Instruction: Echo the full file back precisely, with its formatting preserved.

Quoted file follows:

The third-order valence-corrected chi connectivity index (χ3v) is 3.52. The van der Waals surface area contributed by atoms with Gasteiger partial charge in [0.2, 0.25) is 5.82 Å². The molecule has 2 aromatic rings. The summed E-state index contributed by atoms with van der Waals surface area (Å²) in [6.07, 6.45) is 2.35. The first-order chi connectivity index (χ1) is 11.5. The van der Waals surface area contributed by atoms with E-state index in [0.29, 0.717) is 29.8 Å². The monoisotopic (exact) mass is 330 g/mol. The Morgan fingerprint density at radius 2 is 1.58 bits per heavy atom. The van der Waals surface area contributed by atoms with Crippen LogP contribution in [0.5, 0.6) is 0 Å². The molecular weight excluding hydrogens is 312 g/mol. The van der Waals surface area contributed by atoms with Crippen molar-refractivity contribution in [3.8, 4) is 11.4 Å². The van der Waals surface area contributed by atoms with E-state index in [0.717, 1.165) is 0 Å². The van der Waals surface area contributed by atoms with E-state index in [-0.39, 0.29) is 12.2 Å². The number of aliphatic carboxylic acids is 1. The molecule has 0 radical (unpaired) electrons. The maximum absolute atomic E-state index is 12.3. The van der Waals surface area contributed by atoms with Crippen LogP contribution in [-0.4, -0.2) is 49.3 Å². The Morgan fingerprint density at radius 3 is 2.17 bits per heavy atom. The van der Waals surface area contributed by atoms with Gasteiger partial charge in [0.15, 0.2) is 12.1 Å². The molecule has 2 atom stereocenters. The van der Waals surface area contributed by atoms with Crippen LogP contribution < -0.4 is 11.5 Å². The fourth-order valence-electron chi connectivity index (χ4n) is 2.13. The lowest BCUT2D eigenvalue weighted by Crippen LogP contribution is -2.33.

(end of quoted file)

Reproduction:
The third-order valence-corrected chi connectivity index (χ3v) is 3.52. The van der Waals surface area contributed by atoms with Gasteiger partial charge in [0.2, 0.25) is 5.82 Å². The molecule has 2 aromatic rings. The summed E-state index contributed by atoms with van der Waals surface area (Å²) in [6.07, 6.45) is 2.35. The first-order chi connectivity index (χ1) is 11.5. The van der Waals surface area contributed by atoms with E-state index in [0.29, 0.717) is 29.8 Å². The monoisotopic (exact) mass is 330 g/mol. The Morgan fingerprint density at radius 2 is 1.58 bits per heavy atom. The van der Waals surface area contributed by atoms with Crippen LogP contribution in [0.5, 0.6) is 0 Å². The molecular weight excluding hydrogens is 312 g/mol. The van der Waals surface area contributed by atoms with Crippen molar-refractivity contribution in [3.8, 4) is 11.4 Å². The van der Waals surface area contributed by atoms with E-state index in [0.717, 1.165) is 0 Å². The van der Waals surface area contributed by atoms with E-state index in [-0.39, 0.29) is 12.2 Å². The number of aliphatic carboxylic acids is 1. The molecule has 0 radical (unpaired) electrons. The maximum absolute atomic E-state index is 12.3. The van der Waals surface area contributed by atoms with Crippen LogP contribution in [-0.4, -0.2) is 49.3 Å². The Morgan fingerprint density at radius 3 is 2.17 bits per heavy atom. The van der Waals surface area contributed by atoms with Gasteiger partial charge in [0.15, 0.2) is 12.1 Å². The molecule has 2 atom stereocenters. The van der Waals surface area contributed by atoms with Crippen LogP contribution < -0.4 is 11.5 Å². The fourth-order valence-electron chi connectivity index (χ4n) is 2.13. The lowest BCUT2D eigenvalue weighted by Crippen LogP contribution is -2.33.